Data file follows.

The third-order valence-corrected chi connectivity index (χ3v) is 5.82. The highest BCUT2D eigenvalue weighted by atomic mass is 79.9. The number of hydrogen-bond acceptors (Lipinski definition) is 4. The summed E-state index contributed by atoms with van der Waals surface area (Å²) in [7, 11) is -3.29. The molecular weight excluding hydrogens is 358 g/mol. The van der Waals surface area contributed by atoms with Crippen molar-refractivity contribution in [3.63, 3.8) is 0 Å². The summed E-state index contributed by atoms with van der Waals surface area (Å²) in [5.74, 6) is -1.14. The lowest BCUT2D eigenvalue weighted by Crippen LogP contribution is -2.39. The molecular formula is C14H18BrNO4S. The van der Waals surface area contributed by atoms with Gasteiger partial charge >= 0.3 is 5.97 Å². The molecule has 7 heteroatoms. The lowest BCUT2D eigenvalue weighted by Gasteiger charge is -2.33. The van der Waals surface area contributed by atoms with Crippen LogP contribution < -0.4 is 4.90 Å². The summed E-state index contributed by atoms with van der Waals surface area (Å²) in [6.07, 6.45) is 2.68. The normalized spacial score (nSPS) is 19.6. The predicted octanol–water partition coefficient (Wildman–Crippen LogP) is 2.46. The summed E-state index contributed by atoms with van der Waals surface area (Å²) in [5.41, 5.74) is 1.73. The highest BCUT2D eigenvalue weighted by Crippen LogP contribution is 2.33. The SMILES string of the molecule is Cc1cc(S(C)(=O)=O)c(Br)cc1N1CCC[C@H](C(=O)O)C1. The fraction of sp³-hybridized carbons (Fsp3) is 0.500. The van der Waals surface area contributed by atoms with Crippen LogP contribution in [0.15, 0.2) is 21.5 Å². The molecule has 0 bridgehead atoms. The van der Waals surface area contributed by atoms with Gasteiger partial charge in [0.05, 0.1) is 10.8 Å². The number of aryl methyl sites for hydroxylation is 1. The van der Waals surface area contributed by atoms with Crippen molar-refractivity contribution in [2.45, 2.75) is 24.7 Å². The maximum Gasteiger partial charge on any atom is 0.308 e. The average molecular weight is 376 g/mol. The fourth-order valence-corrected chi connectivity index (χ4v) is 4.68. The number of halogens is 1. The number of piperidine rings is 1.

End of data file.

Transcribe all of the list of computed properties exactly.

The third-order valence-corrected chi connectivity index (χ3v) is 5.82. The highest BCUT2D eigenvalue weighted by atomic mass is 79.9. The number of hydrogen-bond acceptors (Lipinski definition) is 4. The summed E-state index contributed by atoms with van der Waals surface area (Å²) in [7, 11) is -3.29. The molecular weight excluding hydrogens is 358 g/mol. The van der Waals surface area contributed by atoms with Crippen molar-refractivity contribution in [3.63, 3.8) is 0 Å². The summed E-state index contributed by atoms with van der Waals surface area (Å²) in [5.74, 6) is -1.14. The lowest BCUT2D eigenvalue weighted by Crippen LogP contribution is -2.39. The molecular formula is C14H18BrNO4S. The van der Waals surface area contributed by atoms with Gasteiger partial charge >= 0.3 is 5.97 Å². The molecule has 7 heteroatoms. The lowest BCUT2D eigenvalue weighted by Gasteiger charge is -2.33. The van der Waals surface area contributed by atoms with Crippen LogP contribution < -0.4 is 4.90 Å². The summed E-state index contributed by atoms with van der Waals surface area (Å²) in [6.07, 6.45) is 2.68. The normalized spacial score (nSPS) is 19.6. The predicted octanol–water partition coefficient (Wildman–Crippen LogP) is 2.46. The summed E-state index contributed by atoms with van der Waals surface area (Å²) in [5.41, 5.74) is 1.73. The highest BCUT2D eigenvalue weighted by Crippen LogP contribution is 2.33. The SMILES string of the molecule is Cc1cc(S(C)(=O)=O)c(Br)cc1N1CCC[C@H](C(=O)O)C1. The fraction of sp³-hybridized carbons (Fsp3) is 0.500. The van der Waals surface area contributed by atoms with Crippen LogP contribution in [0.15, 0.2) is 21.5 Å². The molecule has 0 bridgehead atoms. The van der Waals surface area contributed by atoms with Gasteiger partial charge in [0.05, 0.1) is 10.8 Å². The number of aryl methyl sites for hydroxylation is 1. The van der Waals surface area contributed by atoms with Crippen molar-refractivity contribution in [2.45, 2.75) is 24.7 Å². The maximum Gasteiger partial charge on any atom is 0.308 e. The average molecular weight is 376 g/mol. The fourth-order valence-corrected chi connectivity index (χ4v) is 4.68. The number of halogens is 1. The number of piperidine rings is 1.